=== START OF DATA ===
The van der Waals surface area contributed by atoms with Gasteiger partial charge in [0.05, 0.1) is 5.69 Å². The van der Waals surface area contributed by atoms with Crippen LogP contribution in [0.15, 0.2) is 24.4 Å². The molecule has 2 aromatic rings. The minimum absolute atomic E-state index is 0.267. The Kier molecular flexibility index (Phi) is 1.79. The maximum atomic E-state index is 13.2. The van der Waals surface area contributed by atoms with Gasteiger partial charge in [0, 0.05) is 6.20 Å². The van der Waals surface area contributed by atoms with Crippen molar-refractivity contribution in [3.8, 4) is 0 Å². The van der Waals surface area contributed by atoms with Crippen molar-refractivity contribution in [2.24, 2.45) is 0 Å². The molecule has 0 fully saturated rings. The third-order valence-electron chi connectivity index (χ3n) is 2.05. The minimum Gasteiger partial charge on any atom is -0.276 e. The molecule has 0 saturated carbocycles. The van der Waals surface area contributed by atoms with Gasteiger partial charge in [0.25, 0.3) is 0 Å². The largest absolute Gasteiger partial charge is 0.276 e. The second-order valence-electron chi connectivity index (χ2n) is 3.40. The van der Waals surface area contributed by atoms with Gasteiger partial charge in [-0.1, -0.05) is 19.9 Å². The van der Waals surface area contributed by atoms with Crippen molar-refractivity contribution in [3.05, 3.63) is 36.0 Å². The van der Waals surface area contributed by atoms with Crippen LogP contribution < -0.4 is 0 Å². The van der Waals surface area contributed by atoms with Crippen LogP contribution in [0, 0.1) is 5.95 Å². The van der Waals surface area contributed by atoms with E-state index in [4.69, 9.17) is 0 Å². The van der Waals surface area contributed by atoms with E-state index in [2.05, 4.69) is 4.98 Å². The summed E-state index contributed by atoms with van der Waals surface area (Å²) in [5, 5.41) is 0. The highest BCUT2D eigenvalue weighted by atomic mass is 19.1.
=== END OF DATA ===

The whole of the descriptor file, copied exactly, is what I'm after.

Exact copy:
The van der Waals surface area contributed by atoms with Gasteiger partial charge in [0.05, 0.1) is 5.69 Å². The van der Waals surface area contributed by atoms with Crippen LogP contribution in [0.15, 0.2) is 24.4 Å². The molecule has 2 aromatic rings. The minimum absolute atomic E-state index is 0.267. The Kier molecular flexibility index (Phi) is 1.79. The maximum atomic E-state index is 13.2. The van der Waals surface area contributed by atoms with Gasteiger partial charge in [0, 0.05) is 6.20 Å². The van der Waals surface area contributed by atoms with Crippen molar-refractivity contribution in [3.8, 4) is 0 Å². The van der Waals surface area contributed by atoms with Crippen molar-refractivity contribution in [2.24, 2.45) is 0 Å². The molecule has 0 fully saturated rings. The third-order valence-electron chi connectivity index (χ3n) is 2.05. The minimum Gasteiger partial charge on any atom is -0.276 e. The molecule has 0 saturated carbocycles. The van der Waals surface area contributed by atoms with Gasteiger partial charge in [0.25, 0.3) is 0 Å². The largest absolute Gasteiger partial charge is 0.276 e. The second-order valence-electron chi connectivity index (χ2n) is 3.40. The van der Waals surface area contributed by atoms with Gasteiger partial charge in [-0.1, -0.05) is 19.9 Å². The van der Waals surface area contributed by atoms with Crippen molar-refractivity contribution in [3.05, 3.63) is 36.0 Å². The van der Waals surface area contributed by atoms with Crippen LogP contribution < -0.4 is 0 Å². The van der Waals surface area contributed by atoms with Crippen LogP contribution in [0, 0.1) is 5.95 Å². The van der Waals surface area contributed by atoms with E-state index in [4.69, 9.17) is 0 Å². The van der Waals surface area contributed by atoms with E-state index in [2.05, 4.69) is 4.98 Å². The summed E-state index contributed by atoms with van der Waals surface area (Å²) in [5, 5.41) is 0. The highest BCUT2D eigenvalue weighted by atomic mass is 19.1.